An excessive heat warning across much of Utah was set to expire at 9 p.m. Monday, but danger remains in the forecast: possible flash flooding from thunderstorms in southern Utah.
Monsoonal moisture is expected to spread northward from Utah’s southern border, with showers and thunderstorms likely, on Tuesday and Wednesday. Some of those storms could produce heavy rainfall across southern Utah with an increasing threat of flash flooding, the National Weather Service said.
Flash floods are possible in south central and southwest Utah on Tuesday, including areas near Bryce Canyon, Capitol Reef and Zion national parks, the St. George area and Grand Staircase-Escalante National Monument. Slot canyons, dry washes and recent burn scars will be particularly dangerous after heavy rainfall, according to the National Weather Service.
Even without the excessive heat warning, it’s not exactly going to be cool in northern Utah for the rest of the week. But there are no triple-digit temperatures in the forecast, with highs in the mid-90s, and overnight lows in the upper 60s and low 70s in Salt Lake City. Patchy smoke from wildfires on the West Coast will continue Tuesday morning, and there’s a 20% chance of rain Tuesday afternoon and evening.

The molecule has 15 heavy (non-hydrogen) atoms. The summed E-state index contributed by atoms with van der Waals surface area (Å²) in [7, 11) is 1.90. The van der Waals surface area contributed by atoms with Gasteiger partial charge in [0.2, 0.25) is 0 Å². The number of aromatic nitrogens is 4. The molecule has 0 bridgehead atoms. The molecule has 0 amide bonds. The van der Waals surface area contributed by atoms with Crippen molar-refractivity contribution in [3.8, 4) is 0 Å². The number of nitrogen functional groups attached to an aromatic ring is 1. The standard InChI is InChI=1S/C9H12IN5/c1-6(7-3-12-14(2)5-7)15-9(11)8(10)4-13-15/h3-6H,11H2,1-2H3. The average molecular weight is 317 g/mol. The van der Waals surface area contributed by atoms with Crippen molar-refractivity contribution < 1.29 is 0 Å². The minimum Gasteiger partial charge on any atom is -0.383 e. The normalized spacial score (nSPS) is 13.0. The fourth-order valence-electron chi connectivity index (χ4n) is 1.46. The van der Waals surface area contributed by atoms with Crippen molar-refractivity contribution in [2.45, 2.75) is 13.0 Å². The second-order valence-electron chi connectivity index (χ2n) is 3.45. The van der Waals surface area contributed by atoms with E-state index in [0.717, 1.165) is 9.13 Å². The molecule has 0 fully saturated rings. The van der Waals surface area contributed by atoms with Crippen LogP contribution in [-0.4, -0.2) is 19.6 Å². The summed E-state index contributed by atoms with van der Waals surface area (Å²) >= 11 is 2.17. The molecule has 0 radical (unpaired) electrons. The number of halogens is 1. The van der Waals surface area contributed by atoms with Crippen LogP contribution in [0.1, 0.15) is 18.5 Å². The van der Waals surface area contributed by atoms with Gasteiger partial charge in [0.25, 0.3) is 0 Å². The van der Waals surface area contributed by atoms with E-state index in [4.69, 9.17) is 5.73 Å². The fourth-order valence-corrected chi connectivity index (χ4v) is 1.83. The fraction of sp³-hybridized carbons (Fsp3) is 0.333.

However, forecasters don’t think that precipitation will be enough to clear the smoke, and the Utah Division of Air Quality predicts air will remain “unhealthy for sensitive groups” along the Wasatch Front through Wednesday.
There’s was a 20% chance of rain in the St. George area Monday afternoon, rising to 30% Monday night and 40% Tuesday night. There’s a 20% chance of rain Wednesday afternoon, and a 20% chance of showers and thunderstorms, mostly before midnight, on Wednesday night.
The St. George area can expect highs of 102 to 106 through the weekend, with overnight lows from the low to mid-80s.
— Tribune reporter Paighten Harkins contributed to this story.